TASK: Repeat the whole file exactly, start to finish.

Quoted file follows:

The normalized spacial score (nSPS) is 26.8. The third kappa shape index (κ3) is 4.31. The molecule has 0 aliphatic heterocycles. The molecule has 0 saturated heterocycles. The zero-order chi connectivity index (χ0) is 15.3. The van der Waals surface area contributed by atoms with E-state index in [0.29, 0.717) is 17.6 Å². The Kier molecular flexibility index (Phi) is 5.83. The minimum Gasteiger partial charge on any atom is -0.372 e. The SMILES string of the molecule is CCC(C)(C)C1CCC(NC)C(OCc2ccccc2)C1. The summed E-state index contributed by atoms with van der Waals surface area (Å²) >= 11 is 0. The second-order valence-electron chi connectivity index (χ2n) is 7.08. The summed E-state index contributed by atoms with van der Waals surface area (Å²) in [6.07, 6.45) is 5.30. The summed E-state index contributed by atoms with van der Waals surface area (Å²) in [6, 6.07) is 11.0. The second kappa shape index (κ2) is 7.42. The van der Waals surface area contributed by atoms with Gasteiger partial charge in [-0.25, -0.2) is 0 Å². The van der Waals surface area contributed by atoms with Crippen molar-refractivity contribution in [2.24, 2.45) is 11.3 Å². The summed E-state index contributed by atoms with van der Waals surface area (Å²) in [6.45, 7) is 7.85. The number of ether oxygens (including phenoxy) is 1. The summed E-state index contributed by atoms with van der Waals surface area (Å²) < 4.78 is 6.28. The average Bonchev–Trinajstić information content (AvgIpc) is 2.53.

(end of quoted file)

The normalized spacial score (nSPS) is 26.8. The third kappa shape index (κ3) is 4.31. The molecule has 0 aliphatic heterocycles. The molecule has 0 saturated heterocycles. The zero-order chi connectivity index (χ0) is 15.3. The van der Waals surface area contributed by atoms with E-state index in [0.29, 0.717) is 17.6 Å². The Kier molecular flexibility index (Phi) is 5.83. The minimum Gasteiger partial charge on any atom is -0.372 e. The SMILES string of the molecule is CCC(C)(C)C1CCC(NC)C(OCc2ccccc2)C1. The summed E-state index contributed by atoms with van der Waals surface area (Å²) >= 11 is 0. The second-order valence-electron chi connectivity index (χ2n) is 7.08. The summed E-state index contributed by atoms with van der Waals surface area (Å²) in [6.07, 6.45) is 5.30. The summed E-state index contributed by atoms with van der Waals surface area (Å²) in [6, 6.07) is 11.0. The second kappa shape index (κ2) is 7.42. The van der Waals surface area contributed by atoms with Gasteiger partial charge in [-0.25, -0.2) is 0 Å². The van der Waals surface area contributed by atoms with Crippen molar-refractivity contribution in [2.24, 2.45) is 11.3 Å². The summed E-state index contributed by atoms with van der Waals surface area (Å²) in [6.45, 7) is 7.85. The number of ether oxygens (including phenoxy) is 1. The summed E-state index contributed by atoms with van der Waals surface area (Å²) < 4.78 is 6.28. The average Bonchev–Trinajstić information content (AvgIpc) is 2.53.